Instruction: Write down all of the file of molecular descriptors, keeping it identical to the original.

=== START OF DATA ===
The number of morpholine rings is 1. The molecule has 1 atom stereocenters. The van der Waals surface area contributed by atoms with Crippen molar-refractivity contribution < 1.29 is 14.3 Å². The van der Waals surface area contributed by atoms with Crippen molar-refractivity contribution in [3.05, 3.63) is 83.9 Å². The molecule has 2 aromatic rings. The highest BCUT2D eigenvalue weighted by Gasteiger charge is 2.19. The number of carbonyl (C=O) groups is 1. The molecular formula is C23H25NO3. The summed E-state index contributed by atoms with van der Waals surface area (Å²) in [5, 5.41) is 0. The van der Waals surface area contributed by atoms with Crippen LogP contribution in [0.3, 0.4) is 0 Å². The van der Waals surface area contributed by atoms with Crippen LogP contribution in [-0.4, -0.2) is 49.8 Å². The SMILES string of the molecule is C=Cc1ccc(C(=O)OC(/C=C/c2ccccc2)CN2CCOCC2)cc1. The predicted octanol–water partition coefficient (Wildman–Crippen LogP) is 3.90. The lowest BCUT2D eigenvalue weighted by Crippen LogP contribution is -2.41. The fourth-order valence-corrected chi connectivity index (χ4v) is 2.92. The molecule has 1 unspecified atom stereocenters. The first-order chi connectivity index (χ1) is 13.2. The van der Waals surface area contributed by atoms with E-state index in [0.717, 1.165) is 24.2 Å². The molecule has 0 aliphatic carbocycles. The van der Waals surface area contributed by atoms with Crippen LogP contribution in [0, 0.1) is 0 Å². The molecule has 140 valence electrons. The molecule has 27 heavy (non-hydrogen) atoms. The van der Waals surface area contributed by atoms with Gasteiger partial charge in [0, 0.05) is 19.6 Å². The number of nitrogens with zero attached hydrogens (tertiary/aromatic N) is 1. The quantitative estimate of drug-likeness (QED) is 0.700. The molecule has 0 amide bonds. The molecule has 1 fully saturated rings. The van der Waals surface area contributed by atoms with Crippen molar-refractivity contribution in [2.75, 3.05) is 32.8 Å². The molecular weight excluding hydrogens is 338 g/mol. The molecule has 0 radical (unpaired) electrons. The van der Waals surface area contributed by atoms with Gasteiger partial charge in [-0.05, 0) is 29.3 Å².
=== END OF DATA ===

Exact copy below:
The number of morpholine rings is 1. The molecule has 1 atom stereocenters. The van der Waals surface area contributed by atoms with Crippen molar-refractivity contribution < 1.29 is 14.3 Å². The van der Waals surface area contributed by atoms with Crippen molar-refractivity contribution in [3.05, 3.63) is 83.9 Å². The molecule has 2 aromatic rings. The highest BCUT2D eigenvalue weighted by Gasteiger charge is 2.19. The number of carbonyl (C=O) groups is 1. The molecular formula is C23H25NO3. The summed E-state index contributed by atoms with van der Waals surface area (Å²) in [5, 5.41) is 0. The van der Waals surface area contributed by atoms with Crippen LogP contribution in [0.3, 0.4) is 0 Å². The van der Waals surface area contributed by atoms with Crippen LogP contribution in [-0.4, -0.2) is 49.8 Å². The SMILES string of the molecule is C=Cc1ccc(C(=O)OC(/C=C/c2ccccc2)CN2CCOCC2)cc1. The predicted octanol–water partition coefficient (Wildman–Crippen LogP) is 3.90. The lowest BCUT2D eigenvalue weighted by Crippen LogP contribution is -2.41. The fourth-order valence-corrected chi connectivity index (χ4v) is 2.92. The molecule has 1 unspecified atom stereocenters. The first-order chi connectivity index (χ1) is 13.2. The van der Waals surface area contributed by atoms with E-state index in [0.717, 1.165) is 24.2 Å². The molecule has 0 aliphatic carbocycles. The van der Waals surface area contributed by atoms with Crippen LogP contribution in [0, 0.1) is 0 Å². The molecule has 140 valence electrons. The molecule has 27 heavy (non-hydrogen) atoms. The van der Waals surface area contributed by atoms with Gasteiger partial charge in [0, 0.05) is 19.6 Å². The number of nitrogens with zero attached hydrogens (tertiary/aromatic N) is 1. The quantitative estimate of drug-likeness (QED) is 0.700. The molecule has 0 amide bonds. The molecule has 1 fully saturated rings. The van der Waals surface area contributed by atoms with Crippen molar-refractivity contribution in [2.75, 3.05) is 32.8 Å². The molecular weight excluding hydrogens is 338 g/mol. The molecule has 0 radical (unpaired) electrons. The van der Waals surface area contributed by atoms with Gasteiger partial charge in [-0.05, 0) is 29.3 Å².